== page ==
Part 1

Name: Paul Frucht
Nationality: American
Occupation: Composer
Recent Events: Paul Frucht's Dawn was performed by the American Composers Orchestra at the 25th Annual Underwood New Music Readings in June 2016, where he was given the Audience Choice Award.
Musical Recommendations: Yuga Cohler is a 27 year-old conductor who is the music director of the Young Musicians Foundation Debut Orchestra in Los Angeles. Last year, he co-created with Stephen Feigenbaum a project called Yeethoven for the YMF Debut orchestra, which is a mash up of Kanye West and Beethoven. Another artist worth giving a look to is Robert Fleitz. He’s an incredibly accomplished pianist who’s superb with new. He also runs the Resonant Ground Initiative with bassoonist David Nagy which advances contemporary classical music by commissioning new works by exciting living composers.

Website: If you enjoyed this interview with Paul Frucht, you can frind out more information about him on his website.

When did you start composing - and what or who were your early passions and influences?

I started composing when I was 14 and my first piece was for solo marimba as my original instrument is percussion. At that point in time, my main influences were the music I was playing in school band and in my local community orchestra. My father is also a huge classical music fan with an enormous CD library (that still grows to this day) so I had been exposed to a lot of the great masterworks from a very young age, though I didn’t begin playing percussion until I was 10. And though I knew the music of Haydn, Mozart, and Beethoven from orchestra and my dad’s CDs, I think I felt there wasn’t quite enough percussion for me to be satisfied with them as my primary examples (I’ve of course gotten over that since and now very much appreciate them). Instead, I was exposed to Percy Grainger’s band music and bought a CD of his most famous band works that I listened to on repeat. Eventually one of my percussionist friends told me I needed to branch out and introduced me to the music of Bernstein, Brahms, and Copland. The music of those composers, particularly Copland’s Appalachian Spring and The Tender Land Suite, became my biggest early influences. 

For most artists, originality is first preceded by a phase of learning and, often, emulating others. What was this like for you? How would you describe your own development as an artist and the transition towards your own voice?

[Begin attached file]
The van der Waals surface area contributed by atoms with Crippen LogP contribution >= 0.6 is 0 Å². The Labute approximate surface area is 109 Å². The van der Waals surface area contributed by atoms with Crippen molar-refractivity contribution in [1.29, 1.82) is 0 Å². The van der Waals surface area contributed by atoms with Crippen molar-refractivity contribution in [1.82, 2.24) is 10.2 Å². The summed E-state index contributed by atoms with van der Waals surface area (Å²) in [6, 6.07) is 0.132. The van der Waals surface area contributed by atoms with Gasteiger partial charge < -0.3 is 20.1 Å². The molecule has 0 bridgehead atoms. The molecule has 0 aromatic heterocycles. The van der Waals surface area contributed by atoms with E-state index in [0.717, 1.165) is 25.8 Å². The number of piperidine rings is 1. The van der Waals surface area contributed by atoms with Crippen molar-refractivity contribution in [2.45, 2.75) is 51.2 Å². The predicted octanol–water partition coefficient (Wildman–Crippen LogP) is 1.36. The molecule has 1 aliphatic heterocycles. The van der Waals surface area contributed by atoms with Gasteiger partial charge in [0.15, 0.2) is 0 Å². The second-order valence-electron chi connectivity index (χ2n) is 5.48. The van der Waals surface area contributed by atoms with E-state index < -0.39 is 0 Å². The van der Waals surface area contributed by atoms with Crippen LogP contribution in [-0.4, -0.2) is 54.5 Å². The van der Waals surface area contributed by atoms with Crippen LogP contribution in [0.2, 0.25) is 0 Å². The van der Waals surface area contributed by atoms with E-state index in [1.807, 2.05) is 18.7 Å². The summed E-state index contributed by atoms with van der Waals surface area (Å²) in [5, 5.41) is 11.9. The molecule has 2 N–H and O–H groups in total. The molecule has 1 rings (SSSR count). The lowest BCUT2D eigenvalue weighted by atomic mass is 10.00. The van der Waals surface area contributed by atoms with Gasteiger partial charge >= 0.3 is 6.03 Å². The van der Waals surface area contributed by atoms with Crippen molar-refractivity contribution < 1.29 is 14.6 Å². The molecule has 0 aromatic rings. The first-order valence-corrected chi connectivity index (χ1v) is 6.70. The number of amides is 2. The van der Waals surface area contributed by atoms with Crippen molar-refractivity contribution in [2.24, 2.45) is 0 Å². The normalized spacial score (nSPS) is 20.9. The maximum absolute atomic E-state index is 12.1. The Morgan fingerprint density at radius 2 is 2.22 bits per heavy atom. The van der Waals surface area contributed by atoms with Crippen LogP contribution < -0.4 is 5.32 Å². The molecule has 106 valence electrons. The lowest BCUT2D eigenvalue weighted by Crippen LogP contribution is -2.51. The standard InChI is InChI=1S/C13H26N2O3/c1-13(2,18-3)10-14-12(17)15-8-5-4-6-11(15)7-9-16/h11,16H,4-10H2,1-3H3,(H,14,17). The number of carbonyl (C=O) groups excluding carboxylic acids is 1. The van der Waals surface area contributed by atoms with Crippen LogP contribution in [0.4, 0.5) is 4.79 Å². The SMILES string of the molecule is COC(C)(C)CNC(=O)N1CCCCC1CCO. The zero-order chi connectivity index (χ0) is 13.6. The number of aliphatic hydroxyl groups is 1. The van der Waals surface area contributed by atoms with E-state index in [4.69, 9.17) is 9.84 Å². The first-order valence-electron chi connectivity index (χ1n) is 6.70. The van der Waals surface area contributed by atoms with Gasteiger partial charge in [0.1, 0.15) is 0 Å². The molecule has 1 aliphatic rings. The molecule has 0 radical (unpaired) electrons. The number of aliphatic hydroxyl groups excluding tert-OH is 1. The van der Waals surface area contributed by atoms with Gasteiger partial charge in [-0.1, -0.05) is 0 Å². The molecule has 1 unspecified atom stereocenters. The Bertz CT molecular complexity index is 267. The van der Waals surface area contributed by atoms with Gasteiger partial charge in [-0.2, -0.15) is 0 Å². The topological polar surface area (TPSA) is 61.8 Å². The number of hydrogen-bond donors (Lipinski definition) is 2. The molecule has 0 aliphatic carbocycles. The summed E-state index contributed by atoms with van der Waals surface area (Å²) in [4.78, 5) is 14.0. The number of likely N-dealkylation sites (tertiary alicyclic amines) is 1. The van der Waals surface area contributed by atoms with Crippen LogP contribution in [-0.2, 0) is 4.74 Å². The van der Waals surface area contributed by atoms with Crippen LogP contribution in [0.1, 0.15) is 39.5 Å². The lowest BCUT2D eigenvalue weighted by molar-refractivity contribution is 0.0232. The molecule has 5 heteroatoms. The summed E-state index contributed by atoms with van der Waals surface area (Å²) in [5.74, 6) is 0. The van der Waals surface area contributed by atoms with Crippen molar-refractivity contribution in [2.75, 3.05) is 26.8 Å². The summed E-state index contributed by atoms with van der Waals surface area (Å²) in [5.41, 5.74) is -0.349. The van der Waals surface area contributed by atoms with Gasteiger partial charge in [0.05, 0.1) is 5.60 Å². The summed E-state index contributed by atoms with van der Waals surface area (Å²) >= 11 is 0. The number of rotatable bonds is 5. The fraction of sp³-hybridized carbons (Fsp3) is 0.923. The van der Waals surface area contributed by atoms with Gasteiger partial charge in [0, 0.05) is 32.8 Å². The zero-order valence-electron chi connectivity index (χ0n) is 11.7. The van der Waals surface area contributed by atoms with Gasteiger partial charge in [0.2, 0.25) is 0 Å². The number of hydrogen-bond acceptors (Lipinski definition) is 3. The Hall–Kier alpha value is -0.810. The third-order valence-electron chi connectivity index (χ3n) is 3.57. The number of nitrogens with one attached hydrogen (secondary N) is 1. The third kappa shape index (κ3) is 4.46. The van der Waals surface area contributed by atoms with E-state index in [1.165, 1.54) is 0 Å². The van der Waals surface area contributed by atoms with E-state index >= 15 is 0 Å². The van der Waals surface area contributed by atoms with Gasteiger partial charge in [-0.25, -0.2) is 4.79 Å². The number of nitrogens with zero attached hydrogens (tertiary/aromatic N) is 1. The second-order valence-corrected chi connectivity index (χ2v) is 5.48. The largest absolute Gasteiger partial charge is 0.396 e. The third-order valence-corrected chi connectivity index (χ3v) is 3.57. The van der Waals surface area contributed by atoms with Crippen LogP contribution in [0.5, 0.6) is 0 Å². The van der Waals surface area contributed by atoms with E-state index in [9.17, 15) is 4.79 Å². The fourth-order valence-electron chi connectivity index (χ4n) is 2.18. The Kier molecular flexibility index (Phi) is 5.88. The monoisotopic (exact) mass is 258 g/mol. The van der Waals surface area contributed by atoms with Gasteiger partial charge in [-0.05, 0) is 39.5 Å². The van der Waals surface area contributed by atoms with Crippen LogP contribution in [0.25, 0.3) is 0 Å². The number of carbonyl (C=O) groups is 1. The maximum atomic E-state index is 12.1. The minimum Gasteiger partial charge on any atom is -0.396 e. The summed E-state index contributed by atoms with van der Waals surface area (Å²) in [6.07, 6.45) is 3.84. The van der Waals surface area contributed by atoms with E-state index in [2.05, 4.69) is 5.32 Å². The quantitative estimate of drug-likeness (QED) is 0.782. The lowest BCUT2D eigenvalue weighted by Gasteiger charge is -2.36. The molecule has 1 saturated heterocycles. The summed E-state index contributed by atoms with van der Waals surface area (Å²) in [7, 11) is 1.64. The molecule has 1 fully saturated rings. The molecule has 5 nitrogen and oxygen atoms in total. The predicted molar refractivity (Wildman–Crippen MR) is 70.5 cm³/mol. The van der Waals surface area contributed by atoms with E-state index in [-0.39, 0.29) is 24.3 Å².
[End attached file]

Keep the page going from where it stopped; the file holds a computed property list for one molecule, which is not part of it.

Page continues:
I really embrace emulation. Having grown up as a percussionist, the composers I imitated and continue to imitate are probably somewhat different than those imitated by composers who grew up as violinists or pianists. As you might have guessed from my answer to the first question, I emulated Copland when I first got to college, but experimented with writing similar music of those whose music I was playing as a percussionist such as Steve Reich or Phillip Glass. Throughout college, I studied the music of Bartok and Stravinsky extensively, even creating an arrangement of L’Histoire du Soldat for the NYU Percussion Ensemble, which had a lot of impact on my music. Towards the end of college, I discovered the music of Joseph Schwantner and Jacob Druckman. Those were the first composers who I emulated that truly made me feel at home. I took all that into my masters at Juilliard, where I finally learned to truly appreciate Schumann, Schubert, Chopin through intense study of their repertoire. It was at that point, with an expansion of my knowledge of contemporary composers to include my only two primary teachers - Robert Beaser and Justin Dello Joio as well as Steven Stucky, Aaron Kernis, Joan Tower and Kevin Puts among others, that I was ready to begin the process of discovering my own voice. 

What were some of the most important creative challenges when starting out as a composer and how have they changed over time?

When I first started writing music, I constantly found myself stuck in the middle of pieces because I struggled with form and creating a dramatic arc. I also struggled a lot with harmony, counterpoint, and writing long lines - none of which came naturally to me as a percussionist. Those were serious hurdles to get through. I really credit the European Musical Alliance program, run by Philip Lasser in Paris, for helping me confront these challenges. While there’s always room for improvement with any fundamental skill, the challenge for me now is using these skills to create the right music at the right moment or, in other words, using these skills to create form and a dramatic arc.